Last week George Osborne presented a Budget that was barely worth the paper it was printed on. We discovered that not only has he massaged the figures, including shuffling around billions in corporation tax receipts, but that he has also squeezed in a flotilla of unspecified cuts. The Chancellor is doing this not because he needs to balance the books, but because he wants to hit an arbitrary target for the government surplus in 2019-20.
This is an entirely political choice, not one made through economic necessity. Proof is provided by Osborne himself, as he now claims he can “absorb” £4.4 billion in disability cuts he has reversed, despite previously having claimed they were necessary.
He is still going ahead with tax breaks that will go overwhelmingly to the wealthiest 5 per cent, by cutting capital gains tax. And for big corporations he is continuing to slash corporation tax worth billions more in revenue. Obviously if he can’t collect Google’s taxes then he thinks he might as well cut them. Meanwhile he plans to cut real-terms funding for schools by 8 per cent.
In worsening economic circumstances, due (as the Office for Budget Responsibility have explained) to a weakening domestic economy, the Chancellor should have taken remedial action. Labour’s calls for a major boost to government investment have been joined by a growing coalition that now includes international expert bodies like the IMF and the OECD, alongside the TUC and CBI at home. Astonishingly, however, the Chancellor has planned for government investment to fall over the lifetime of this Parliament.
George Osborne’s record as Chancellor is one of successive failures. He has failed to close the government’s deficit, and is on course to miss his target for this financial year. He has failed to bring down the government’s debt, scheduled now to increase. He has burst his own welfare cap. Two out of the three planks of his entire fiscal programme are bust.
So the Chancellor must cling to his ludicrous surplus target for 2019-20. Not a single credible economist can be found to justify it, but if the Chancellor loses this, the sacrifices of the last few years would appear to have been in vain.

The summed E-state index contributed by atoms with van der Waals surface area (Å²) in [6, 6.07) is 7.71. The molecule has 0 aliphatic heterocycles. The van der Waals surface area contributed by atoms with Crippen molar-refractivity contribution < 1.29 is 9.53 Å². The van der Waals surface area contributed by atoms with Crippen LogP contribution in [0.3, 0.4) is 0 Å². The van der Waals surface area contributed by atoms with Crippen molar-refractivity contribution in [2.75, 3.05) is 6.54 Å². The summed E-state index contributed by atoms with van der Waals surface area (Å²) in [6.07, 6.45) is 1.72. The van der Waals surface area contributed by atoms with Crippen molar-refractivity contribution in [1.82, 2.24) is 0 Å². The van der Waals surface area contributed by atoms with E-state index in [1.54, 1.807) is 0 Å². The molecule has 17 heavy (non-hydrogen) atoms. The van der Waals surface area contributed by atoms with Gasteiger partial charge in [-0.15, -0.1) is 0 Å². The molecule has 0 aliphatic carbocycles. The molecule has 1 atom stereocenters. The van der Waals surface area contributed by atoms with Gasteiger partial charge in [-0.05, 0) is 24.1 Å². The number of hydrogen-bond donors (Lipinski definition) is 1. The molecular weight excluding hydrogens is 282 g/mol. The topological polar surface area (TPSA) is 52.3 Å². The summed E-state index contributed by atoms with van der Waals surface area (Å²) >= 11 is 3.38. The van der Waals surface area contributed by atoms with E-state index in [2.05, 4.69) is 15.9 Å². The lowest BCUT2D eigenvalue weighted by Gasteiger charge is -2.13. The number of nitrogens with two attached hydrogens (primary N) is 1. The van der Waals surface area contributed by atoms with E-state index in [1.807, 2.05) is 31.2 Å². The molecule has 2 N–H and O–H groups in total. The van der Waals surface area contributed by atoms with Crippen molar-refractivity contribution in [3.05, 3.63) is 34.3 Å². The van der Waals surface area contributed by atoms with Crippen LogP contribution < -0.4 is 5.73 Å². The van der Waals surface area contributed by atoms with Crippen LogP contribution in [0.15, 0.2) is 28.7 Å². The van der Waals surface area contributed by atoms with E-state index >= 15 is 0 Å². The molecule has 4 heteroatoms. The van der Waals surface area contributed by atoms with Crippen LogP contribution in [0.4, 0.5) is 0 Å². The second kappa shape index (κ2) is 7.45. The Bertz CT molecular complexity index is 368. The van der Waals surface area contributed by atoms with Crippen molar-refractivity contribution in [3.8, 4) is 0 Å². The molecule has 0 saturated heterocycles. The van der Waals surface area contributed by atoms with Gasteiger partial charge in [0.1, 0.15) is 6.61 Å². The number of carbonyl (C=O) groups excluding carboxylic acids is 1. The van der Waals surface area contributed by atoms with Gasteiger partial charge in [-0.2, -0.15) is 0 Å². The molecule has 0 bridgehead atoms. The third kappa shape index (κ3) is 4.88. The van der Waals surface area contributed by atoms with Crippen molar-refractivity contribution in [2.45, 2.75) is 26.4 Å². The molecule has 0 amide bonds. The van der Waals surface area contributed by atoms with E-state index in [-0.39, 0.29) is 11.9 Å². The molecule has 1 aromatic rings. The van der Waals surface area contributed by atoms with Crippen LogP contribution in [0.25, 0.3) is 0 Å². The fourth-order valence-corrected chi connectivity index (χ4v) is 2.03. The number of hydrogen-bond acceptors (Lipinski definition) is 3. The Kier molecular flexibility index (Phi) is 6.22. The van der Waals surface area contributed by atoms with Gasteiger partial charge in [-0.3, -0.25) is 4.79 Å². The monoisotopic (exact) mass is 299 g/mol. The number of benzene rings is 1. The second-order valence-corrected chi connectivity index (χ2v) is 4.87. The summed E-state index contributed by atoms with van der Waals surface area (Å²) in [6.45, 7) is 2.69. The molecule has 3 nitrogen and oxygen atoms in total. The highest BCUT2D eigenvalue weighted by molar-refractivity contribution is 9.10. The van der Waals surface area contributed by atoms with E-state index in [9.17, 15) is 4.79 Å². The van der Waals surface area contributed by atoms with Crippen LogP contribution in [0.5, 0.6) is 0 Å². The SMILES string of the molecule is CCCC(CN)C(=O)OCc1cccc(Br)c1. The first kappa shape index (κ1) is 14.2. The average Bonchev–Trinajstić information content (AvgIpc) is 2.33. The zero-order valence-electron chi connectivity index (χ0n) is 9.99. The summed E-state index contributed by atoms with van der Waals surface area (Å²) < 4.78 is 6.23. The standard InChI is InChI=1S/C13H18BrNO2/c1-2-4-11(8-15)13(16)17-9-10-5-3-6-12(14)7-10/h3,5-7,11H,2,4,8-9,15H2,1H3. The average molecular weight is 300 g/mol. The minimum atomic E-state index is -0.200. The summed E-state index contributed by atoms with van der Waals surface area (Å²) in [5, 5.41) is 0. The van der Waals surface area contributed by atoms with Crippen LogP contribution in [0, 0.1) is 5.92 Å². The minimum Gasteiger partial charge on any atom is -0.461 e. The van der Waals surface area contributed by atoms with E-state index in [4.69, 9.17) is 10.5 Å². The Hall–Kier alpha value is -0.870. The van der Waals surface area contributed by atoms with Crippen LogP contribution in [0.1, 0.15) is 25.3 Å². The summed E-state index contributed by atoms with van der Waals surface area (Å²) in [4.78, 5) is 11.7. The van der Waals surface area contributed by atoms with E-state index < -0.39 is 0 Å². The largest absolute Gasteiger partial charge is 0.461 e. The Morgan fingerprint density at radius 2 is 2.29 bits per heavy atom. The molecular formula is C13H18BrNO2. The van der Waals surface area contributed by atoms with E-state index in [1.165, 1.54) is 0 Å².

Pinning everything on the surplus has meant collapsing the rest of the Budget. Taking the unspecified cuts and U-turns together leaves the national finances with a £11.9bn black hole over the next five years.
In the final year of this Parliament, when Osborne’s all-important surplus target is due to be met, Osborne has a £6.8bn hole in the public finances, made up of unspecified cuts, the U-turn on Personal Independence Payments, and a squeeze on public sector bodies paying pensions. The last is a particular concern, since funding for the £2bn extra Treasury demand could come even from supposedly “protected” departments.
To fill the hole in the Chancellor’s accounts will require either steep extra cuts, or stealth tax rises equivalent to over 1p on the basic rate of income tax. I suspect George Osborne, more chancer than Chancellor, is trying to bank on the official forecasts turning in his favour again, come the autumn. But with the Office for Budget Responsibility now saying that good news last year was a “false dawn”, this is a shockingly large gamble for him to take. Even now they think there is a less than 50:50 chance of him hitting his target.
This is no way to manage an economy. George Osborne’s cowardly political manoeuvring has subjected the most vulnerable to unnecessary worry, and left the entire national budget adrift. It is time for him to ditch his failed surplus target, and introduce some sound economic principles to his policy. Labour’s Fiscal Credibility Rule, drawn up with world-leading economists, provides a robust means to ensure the government’s deficit is paid down, but still allows government with the capacity to invest in the future. We’ve offered to discuss this and other alternatives with the Treasury. But first the Chancellor must stop playing short-term politics, and start to act in the long-term interests of the whole country.
The truth is that the Chancellor is happy to break the rules to suit himself and a wealthy few. Instead Labour wants to rewrite the rules so we have an economy that works for all.